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What happens after coronavirus? Harrisburg University students are mining data to determine its lasting impacts

Graduate students at Harrisburg University are collecting data to determine the residual impacts of the coronavirus.

HARRISBURG, Pa. — Every county in Pennsylvania has been impacted by the coronavirus. Many people are wondering, what happens next?

Thousands of research groups are focusing on how to contain and mitigate the spread of COVID-19. A research team from Harrisburg University of Science and Technology is looking at what happens afterwards—the lasting impacts on our economy, our culture, and our society.

“The decision makers have stated that the only true way to really fight COVID-19 is through data analysis,” said Professor Ron Jones, Cybersecurity Instructor for HU’s Computer Information Sciences (CISC) Program.

The HU Research Team consists of four professors and several CISC graduate students. The team is mining coronavirus data from hospitals, government agencies, companies, and other universities to determine the peripheral impacts of the virus.

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Students are divided into two research groups: Data Mining (520DME) and Big Data Architectures (525BDA). The students assist in building data infrastructures and in the development of efficient algorithms to discover hidden patterns.

"Once you defeat the virus, that's not the end of the story," stated Jones. "You have all these major economic problems going up. So, how is that going to affect you? How does that affect the crime rate? What kind of crime? Who is going to be the target of it?"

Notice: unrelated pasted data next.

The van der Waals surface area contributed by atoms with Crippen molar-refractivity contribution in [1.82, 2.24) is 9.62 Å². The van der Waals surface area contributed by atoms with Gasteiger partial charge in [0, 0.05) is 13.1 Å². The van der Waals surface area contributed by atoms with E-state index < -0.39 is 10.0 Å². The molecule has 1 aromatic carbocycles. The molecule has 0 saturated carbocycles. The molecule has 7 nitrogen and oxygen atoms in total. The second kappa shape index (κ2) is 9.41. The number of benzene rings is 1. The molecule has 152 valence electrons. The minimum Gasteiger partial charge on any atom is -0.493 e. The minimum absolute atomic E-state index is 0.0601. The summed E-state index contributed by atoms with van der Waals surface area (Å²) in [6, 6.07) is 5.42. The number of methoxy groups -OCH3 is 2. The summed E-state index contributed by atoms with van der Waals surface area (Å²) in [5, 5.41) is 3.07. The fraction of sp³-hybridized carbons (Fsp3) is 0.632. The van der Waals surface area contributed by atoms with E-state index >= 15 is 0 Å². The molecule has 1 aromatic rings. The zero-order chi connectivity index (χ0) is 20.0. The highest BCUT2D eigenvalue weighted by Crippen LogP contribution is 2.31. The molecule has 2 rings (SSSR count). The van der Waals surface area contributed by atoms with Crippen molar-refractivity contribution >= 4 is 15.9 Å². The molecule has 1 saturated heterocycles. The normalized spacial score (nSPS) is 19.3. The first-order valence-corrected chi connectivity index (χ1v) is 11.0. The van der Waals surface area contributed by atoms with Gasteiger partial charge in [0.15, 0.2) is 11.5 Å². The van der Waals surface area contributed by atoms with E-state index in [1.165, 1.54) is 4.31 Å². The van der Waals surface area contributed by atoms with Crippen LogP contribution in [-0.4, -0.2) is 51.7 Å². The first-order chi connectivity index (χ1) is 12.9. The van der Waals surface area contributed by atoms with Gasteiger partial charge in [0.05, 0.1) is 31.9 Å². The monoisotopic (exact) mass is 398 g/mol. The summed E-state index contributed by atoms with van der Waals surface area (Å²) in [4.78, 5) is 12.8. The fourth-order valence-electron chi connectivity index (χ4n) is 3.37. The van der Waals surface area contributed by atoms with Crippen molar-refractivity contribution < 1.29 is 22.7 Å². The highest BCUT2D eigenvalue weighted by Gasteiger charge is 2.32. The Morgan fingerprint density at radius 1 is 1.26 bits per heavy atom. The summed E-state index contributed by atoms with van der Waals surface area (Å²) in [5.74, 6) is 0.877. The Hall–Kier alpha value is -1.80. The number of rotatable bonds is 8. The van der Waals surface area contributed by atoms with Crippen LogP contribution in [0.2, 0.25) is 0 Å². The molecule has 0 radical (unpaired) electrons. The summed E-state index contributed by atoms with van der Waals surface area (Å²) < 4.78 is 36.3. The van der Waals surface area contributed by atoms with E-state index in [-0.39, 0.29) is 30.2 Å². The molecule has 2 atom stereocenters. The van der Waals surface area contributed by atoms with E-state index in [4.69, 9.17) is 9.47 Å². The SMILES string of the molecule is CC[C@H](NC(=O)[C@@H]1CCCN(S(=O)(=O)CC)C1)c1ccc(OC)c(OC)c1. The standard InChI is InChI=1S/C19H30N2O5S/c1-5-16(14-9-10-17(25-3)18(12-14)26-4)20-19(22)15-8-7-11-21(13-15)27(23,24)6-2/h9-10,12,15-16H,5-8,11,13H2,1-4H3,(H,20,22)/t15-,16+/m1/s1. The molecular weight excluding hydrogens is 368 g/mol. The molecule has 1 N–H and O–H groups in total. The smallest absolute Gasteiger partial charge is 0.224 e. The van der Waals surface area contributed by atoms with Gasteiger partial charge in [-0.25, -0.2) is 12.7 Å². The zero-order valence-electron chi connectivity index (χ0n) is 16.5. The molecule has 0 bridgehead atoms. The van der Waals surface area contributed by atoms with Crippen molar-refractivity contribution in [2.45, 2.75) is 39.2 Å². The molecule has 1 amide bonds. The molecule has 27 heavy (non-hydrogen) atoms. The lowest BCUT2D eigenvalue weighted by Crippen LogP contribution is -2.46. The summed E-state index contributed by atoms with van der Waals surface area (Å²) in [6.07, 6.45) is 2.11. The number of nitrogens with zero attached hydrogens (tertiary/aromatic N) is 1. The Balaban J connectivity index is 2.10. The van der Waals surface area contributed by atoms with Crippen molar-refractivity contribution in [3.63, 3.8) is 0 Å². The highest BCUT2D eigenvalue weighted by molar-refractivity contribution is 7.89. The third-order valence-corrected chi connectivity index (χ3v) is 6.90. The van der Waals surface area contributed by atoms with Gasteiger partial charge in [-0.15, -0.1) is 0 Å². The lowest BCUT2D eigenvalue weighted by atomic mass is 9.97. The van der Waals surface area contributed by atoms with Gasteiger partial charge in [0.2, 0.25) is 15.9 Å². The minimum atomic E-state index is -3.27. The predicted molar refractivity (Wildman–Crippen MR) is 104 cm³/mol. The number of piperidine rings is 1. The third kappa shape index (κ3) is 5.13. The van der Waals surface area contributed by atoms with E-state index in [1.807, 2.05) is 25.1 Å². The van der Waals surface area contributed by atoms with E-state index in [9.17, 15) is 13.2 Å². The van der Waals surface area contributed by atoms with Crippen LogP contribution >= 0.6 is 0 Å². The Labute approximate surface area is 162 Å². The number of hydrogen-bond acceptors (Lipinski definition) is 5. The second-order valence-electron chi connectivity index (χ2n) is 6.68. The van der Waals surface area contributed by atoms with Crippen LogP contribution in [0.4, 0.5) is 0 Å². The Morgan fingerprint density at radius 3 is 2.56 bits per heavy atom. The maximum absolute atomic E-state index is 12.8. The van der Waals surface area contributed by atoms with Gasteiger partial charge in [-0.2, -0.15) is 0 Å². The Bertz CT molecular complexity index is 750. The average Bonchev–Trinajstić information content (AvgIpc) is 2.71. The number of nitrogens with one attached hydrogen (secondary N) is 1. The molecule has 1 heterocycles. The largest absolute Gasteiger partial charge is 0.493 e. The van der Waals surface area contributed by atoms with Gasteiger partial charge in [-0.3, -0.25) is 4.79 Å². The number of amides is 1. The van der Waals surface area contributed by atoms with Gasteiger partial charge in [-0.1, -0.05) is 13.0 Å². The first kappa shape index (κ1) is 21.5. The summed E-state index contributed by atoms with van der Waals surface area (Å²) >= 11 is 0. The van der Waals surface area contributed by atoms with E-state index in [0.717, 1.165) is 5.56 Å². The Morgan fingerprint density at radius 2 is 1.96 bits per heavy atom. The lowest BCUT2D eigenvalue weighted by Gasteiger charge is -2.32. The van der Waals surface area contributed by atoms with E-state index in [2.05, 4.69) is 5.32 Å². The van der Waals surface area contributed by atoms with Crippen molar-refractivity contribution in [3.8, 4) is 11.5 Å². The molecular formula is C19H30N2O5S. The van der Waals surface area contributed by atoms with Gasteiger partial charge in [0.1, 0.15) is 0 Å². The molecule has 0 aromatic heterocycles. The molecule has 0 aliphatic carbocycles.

These are the HU Research Tracks:

1. COVID-19 Infection vs. Non-infection, Classification Modelling

- Some of this collected data includes behaviors of non-infected groups of people versus infected groups of people, who they are, age groups, and where they live. Unique characteristics can be extracted from this data to determine the coronavirus impacts on cultures and societies.

2. Building International Smart Dataset COVID-19

- This will give research groups around the world access to their collection of data on the periphery of COVID-19.

3. Black Market Economy after COVID-19

- This collected data will look at the extent of the black market created by the coronavirus. "People are hoarding. People are selling masks, and other kinds of stuff, at extreme prices. This is your black market economy," explained Jones.

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The CISC graduate students are stationed all over the country, working as a virtual research team to give us a 360-view of the COVID-19 environment. 

Jones said, “You’re getting people from all over the country with their different perspective on how COVID-19 is impacting their area, their personal lives, their economy.”

The HU Research Team will continue their work until the end of the year. To learn more about the program, click here.